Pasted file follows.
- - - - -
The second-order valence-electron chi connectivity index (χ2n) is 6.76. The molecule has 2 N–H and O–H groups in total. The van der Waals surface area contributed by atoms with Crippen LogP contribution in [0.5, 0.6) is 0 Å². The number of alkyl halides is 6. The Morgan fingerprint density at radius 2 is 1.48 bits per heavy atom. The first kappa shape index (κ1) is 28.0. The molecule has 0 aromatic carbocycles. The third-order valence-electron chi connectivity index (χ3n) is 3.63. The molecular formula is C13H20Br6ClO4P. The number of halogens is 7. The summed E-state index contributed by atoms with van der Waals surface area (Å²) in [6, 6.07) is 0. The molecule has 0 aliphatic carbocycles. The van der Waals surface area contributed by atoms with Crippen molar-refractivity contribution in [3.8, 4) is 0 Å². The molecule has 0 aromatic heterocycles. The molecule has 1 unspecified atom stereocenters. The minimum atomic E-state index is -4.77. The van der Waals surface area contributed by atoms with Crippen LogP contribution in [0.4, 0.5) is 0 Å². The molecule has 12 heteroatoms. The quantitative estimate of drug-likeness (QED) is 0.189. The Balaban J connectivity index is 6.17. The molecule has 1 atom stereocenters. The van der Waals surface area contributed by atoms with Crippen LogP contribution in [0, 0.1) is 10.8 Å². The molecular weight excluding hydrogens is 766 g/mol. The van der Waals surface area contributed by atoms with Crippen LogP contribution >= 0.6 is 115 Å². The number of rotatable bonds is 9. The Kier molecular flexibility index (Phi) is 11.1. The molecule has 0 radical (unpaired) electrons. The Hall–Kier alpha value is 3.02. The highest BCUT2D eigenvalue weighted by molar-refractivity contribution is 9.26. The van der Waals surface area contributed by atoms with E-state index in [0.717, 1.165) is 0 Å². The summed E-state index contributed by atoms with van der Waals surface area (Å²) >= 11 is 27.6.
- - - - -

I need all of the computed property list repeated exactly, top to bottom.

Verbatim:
The second-order valence-electron chi connectivity index (χ2n) is 6.76. The molecule has 2 N–H and O–H groups in total. The van der Waals surface area contributed by atoms with Crippen LogP contribution in [0.5, 0.6) is 0 Å². The number of alkyl halides is 6. The Morgan fingerprint density at radius 2 is 1.48 bits per heavy atom. The first kappa shape index (κ1) is 28.0. The molecule has 0 aromatic carbocycles. The third-order valence-electron chi connectivity index (χ3n) is 3.63. The molecular formula is C13H20Br6ClO4P. The number of halogens is 7. The summed E-state index contributed by atoms with van der Waals surface area (Å²) in [6, 6.07) is 0. The molecule has 0 aliphatic carbocycles. The van der Waals surface area contributed by atoms with Crippen molar-refractivity contribution in [3.8, 4) is 0 Å². The molecule has 0 aromatic heterocycles. The molecule has 1 unspecified atom stereocenters. The minimum atomic E-state index is -4.77. The van der Waals surface area contributed by atoms with Crippen LogP contribution in [0.4, 0.5) is 0 Å². The molecule has 12 heteroatoms. The quantitative estimate of drug-likeness (QED) is 0.189. The Balaban J connectivity index is 6.17. The molecule has 1 atom stereocenters. The van der Waals surface area contributed by atoms with Crippen LogP contribution in [0, 0.1) is 10.8 Å². The molecular weight excluding hydrogens is 766 g/mol. The van der Waals surface area contributed by atoms with Crippen LogP contribution >= 0.6 is 115 Å². The number of rotatable bonds is 9. The Kier molecular flexibility index (Phi) is 11.1. The molecule has 0 radical (unpaired) electrons. The Hall–Kier alpha value is 3.02. The highest BCUT2D eigenvalue weighted by molar-refractivity contribution is 9.26. The van der Waals surface area contributed by atoms with E-state index in [0.717, 1.165) is 0 Å². The summed E-state index contributed by atoms with van der Waals surface area (Å²) >= 11 is 27.6.